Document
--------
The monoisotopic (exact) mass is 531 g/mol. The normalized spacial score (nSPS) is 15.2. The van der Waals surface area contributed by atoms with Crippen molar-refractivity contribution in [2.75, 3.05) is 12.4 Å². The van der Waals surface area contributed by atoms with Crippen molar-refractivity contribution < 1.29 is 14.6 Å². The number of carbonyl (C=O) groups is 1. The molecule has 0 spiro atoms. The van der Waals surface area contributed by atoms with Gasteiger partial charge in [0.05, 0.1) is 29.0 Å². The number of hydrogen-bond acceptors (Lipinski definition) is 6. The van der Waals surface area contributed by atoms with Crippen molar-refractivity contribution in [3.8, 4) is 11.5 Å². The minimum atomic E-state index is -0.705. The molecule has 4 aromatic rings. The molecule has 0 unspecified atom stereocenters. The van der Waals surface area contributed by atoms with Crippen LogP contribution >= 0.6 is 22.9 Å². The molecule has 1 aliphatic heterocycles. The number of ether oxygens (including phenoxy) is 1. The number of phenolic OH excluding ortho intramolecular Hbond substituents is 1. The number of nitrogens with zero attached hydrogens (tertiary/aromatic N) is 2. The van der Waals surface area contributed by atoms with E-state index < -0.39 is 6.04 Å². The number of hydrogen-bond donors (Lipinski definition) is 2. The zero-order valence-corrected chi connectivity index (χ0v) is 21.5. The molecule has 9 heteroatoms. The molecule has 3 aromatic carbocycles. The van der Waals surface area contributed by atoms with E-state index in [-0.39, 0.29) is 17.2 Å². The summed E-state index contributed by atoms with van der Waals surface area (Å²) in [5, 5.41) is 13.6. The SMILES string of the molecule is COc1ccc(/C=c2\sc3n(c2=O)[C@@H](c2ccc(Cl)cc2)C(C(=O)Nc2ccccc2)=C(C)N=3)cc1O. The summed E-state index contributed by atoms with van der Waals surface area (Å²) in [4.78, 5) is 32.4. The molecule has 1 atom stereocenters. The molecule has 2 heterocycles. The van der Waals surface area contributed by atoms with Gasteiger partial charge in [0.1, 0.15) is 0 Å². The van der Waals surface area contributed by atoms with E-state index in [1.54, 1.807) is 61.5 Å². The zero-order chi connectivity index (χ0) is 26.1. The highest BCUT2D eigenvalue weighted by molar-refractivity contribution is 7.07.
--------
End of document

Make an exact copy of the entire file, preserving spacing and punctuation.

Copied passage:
The monoisotopic (exact) mass is 531 g/mol. The normalized spacial score (nSPS) is 15.2. The van der Waals surface area contributed by atoms with Crippen molar-refractivity contribution in [2.75, 3.05) is 12.4 Å². The van der Waals surface area contributed by atoms with Crippen molar-refractivity contribution < 1.29 is 14.6 Å². The number of carbonyl (C=O) groups is 1. The molecule has 0 spiro atoms. The van der Waals surface area contributed by atoms with Gasteiger partial charge in [0.05, 0.1) is 29.0 Å². The number of hydrogen-bond acceptors (Lipinski definition) is 6. The van der Waals surface area contributed by atoms with Crippen molar-refractivity contribution in [3.8, 4) is 11.5 Å². The minimum atomic E-state index is -0.705. The molecule has 4 aromatic rings. The molecule has 0 unspecified atom stereocenters. The van der Waals surface area contributed by atoms with Crippen LogP contribution >= 0.6 is 22.9 Å². The molecule has 1 aliphatic heterocycles. The number of ether oxygens (including phenoxy) is 1. The number of phenolic OH excluding ortho intramolecular Hbond substituents is 1. The number of nitrogens with zero attached hydrogens (tertiary/aromatic N) is 2. The van der Waals surface area contributed by atoms with E-state index < -0.39 is 6.04 Å². The number of hydrogen-bond donors (Lipinski definition) is 2. The zero-order valence-corrected chi connectivity index (χ0v) is 21.5. The molecule has 9 heteroatoms. The molecule has 3 aromatic carbocycles. The van der Waals surface area contributed by atoms with E-state index in [-0.39, 0.29) is 17.2 Å². The summed E-state index contributed by atoms with van der Waals surface area (Å²) in [5, 5.41) is 13.6. The SMILES string of the molecule is COc1ccc(/C=c2\sc3n(c2=O)[C@@H](c2ccc(Cl)cc2)C(C(=O)Nc2ccccc2)=C(C)N=3)cc1O. The summed E-state index contributed by atoms with van der Waals surface area (Å²) in [4.78, 5) is 32.4. The molecule has 1 atom stereocenters. The molecule has 2 heterocycles. The van der Waals surface area contributed by atoms with Gasteiger partial charge in [0.1, 0.15) is 0 Å². The van der Waals surface area contributed by atoms with E-state index in [1.54, 1.807) is 61.5 Å². The zero-order chi connectivity index (χ0) is 26.1. The highest BCUT2D eigenvalue weighted by molar-refractivity contribution is 7.07.